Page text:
Finally, we cannot forget the capability to develop innovative terrorist courses of action that can overlap our security measures. Last year in some parts of the world, we have witnessed a reduction of terrorist activities probably linked to the pandemic. However, this situation has also provided them with time to recover, increase their capabilities, and think about future options and plans.

Every man, woman and child live under a nuclear sword of Damocles, hanging by the slenderest of threads, capable of being cut at any moment by accident or miscalculation or by madness.

President John F. Kennedy to the United Nations General Assembly in 1961

Undoubtedly, it seems likely and even normal that the existence of more direct threats and hazards diverts the employment of resources to prevent nuclear terrorism, as it has been so in the past with other threats.

Unfortunately, the solution is not to re-allocate resources but to increase them to provide enough capabilities to respond to each of the CBRNe threats along with general response units to cope with all the various hazards and threats.

A reduction provoked by the prioritization in this area of terrorism would be too costly in terms of human lives, and the impact of these attacks would be disastrous in their reach. Therefore, we cannot afford any mistakes or miscalculations, for that matter, in our continuous effort in preventing these nuclear terrorist attacks from happening.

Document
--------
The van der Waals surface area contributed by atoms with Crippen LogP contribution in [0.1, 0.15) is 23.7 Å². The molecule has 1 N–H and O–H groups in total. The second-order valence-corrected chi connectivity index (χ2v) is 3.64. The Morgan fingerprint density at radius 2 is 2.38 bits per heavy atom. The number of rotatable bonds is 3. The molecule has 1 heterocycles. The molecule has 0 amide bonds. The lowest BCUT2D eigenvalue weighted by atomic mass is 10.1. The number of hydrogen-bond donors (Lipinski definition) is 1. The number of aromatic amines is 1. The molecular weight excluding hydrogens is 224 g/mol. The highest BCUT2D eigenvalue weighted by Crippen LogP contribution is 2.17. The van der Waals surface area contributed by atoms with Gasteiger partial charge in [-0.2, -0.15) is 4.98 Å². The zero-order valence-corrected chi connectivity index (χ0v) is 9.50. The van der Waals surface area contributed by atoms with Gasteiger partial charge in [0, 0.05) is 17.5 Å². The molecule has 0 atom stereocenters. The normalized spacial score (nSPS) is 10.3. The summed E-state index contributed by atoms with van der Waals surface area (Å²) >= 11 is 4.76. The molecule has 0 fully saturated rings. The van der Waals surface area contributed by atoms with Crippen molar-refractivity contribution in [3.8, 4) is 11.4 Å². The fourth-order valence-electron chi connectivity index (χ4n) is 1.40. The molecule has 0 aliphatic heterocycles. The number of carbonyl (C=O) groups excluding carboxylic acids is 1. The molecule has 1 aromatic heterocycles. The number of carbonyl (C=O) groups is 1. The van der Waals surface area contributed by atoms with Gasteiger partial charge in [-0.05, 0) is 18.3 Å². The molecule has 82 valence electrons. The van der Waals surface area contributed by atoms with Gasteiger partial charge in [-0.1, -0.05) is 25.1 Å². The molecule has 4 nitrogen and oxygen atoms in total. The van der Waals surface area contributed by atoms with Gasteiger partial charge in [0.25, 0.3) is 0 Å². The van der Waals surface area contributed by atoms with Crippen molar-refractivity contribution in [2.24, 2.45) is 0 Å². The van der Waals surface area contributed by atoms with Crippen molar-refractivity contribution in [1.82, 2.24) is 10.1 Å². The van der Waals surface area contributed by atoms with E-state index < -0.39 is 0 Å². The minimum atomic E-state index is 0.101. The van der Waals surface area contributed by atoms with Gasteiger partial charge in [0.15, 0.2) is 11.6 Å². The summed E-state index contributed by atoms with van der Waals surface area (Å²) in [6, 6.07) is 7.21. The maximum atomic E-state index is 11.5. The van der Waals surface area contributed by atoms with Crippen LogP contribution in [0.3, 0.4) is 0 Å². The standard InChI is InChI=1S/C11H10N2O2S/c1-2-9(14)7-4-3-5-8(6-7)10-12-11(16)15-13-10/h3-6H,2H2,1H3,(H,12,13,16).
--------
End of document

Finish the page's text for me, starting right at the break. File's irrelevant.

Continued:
As President John F. Kennedy told to UN General Assembly in 1961: “Every man, woman and child live under a nuclear sword of Damocles, hanging by the slenderest of threads, capable of being cut at any moment by accident or miscalculation or by madness”. Although this statement was specifically concerning nuclear weapons, sixty years later it is perfectly valid for both nuclear weapons and terrorism.

About the Author

Major Julio Ortega Garcia is an Infantry Major and Staff Officer posted in the Joint General Staff, in the Division for Strategics, acting as analyst for Operations in the Strategics and Plans Section. His former assignment was the Operations Division of the Army General Staff, in the Operations Situation Center, as planner and analyst of current operations abroad. He is CBRN Defense Specialist, and he has been posted in the CBRN Military Defense School for 6 years, where he was CBRN Doctrine Analyst, both national and international and he was teacher and instructor in the General CBRN Defense and in the Nuclear Defense Departments. He has been also National Delegate in NATO Joint CBRN Defense Capability Development Group and in the NATO CBRN Doctrine and Terminology Panel. Deployed in Afghanistan as CIED Laboratory Manager. After then, he has been related to courses and operational aspects of IEDs in different forums.